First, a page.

Scientists at Rensselaer Polytechnic Institute have produced a roadmap that can guide scientists on how to design and build graphene-based nanostructures that can be customized for applications in electronics, photovoltaics and other areas.
Yarns made from carbon nanotubes are the power behind a new generation of artificial muscles developed by an international team of researchers from Australia, Canada, Korea and the U.S. The work could lead to low-cost, simple-to-produce novel nanomotors for a wide range of applications, according to the researchers.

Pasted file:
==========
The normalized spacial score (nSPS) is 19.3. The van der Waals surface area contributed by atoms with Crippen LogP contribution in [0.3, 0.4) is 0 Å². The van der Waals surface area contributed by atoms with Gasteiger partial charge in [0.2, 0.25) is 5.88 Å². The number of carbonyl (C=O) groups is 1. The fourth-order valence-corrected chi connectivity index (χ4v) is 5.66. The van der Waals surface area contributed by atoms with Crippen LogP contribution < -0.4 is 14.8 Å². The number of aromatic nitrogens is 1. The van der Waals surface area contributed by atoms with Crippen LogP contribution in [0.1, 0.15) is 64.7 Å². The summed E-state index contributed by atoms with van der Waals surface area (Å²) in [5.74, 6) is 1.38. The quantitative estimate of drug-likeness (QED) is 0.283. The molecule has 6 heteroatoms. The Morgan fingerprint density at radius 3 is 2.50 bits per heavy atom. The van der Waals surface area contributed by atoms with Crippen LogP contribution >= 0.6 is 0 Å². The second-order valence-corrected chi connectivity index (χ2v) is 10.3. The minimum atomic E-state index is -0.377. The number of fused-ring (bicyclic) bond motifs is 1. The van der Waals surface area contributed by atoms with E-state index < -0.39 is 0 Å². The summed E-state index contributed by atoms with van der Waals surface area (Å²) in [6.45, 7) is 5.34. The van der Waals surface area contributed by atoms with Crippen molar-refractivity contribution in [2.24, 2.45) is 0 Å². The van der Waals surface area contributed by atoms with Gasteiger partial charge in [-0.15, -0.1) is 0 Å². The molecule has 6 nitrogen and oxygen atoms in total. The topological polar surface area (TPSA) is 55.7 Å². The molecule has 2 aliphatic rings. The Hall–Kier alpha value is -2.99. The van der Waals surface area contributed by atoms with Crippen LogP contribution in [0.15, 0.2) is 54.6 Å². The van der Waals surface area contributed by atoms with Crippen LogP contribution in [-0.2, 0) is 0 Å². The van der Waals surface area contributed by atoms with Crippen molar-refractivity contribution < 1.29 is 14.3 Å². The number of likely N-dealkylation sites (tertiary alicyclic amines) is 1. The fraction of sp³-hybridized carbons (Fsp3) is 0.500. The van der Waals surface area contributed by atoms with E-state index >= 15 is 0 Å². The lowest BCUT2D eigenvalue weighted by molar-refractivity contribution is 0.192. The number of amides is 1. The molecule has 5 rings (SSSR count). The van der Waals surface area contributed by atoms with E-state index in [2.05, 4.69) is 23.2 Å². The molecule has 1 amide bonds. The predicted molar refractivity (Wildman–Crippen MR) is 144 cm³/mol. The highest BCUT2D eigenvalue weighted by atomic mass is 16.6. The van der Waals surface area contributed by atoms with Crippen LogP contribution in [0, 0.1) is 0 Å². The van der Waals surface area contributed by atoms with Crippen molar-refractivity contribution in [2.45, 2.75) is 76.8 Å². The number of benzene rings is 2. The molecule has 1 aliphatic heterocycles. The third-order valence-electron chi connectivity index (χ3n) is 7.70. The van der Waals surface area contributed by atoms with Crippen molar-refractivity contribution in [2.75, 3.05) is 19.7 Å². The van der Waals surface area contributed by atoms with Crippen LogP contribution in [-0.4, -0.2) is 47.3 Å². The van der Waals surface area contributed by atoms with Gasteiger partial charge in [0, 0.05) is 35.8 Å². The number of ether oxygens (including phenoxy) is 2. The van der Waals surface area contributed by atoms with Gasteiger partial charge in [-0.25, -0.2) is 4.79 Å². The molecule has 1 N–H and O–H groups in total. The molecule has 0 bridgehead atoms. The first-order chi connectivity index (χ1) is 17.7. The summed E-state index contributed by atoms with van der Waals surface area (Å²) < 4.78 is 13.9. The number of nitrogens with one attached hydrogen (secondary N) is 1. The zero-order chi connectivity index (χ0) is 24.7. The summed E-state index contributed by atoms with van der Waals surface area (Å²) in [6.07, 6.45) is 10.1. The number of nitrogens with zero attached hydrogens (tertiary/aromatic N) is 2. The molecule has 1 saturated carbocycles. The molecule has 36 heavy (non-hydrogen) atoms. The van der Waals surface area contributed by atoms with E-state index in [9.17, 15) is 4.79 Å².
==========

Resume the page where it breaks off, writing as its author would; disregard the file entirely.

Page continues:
Discovered in the twentieth century, carbon nanotubes (CNT) were an integral part of science and industry by the beginning of the twenty first century, revolutionizing chemistry, physics, and materials science. More recent advances in carbon nanotube production methods have resulted in a tremendous push to incorporate CNTs into polymer matrices. Although many advances have been made, two major obstacles continue unresolved: the enhancement of interfacial adhesion between CNTs and polymer matrix, and the improvement of dispersion of CNTs in polymers.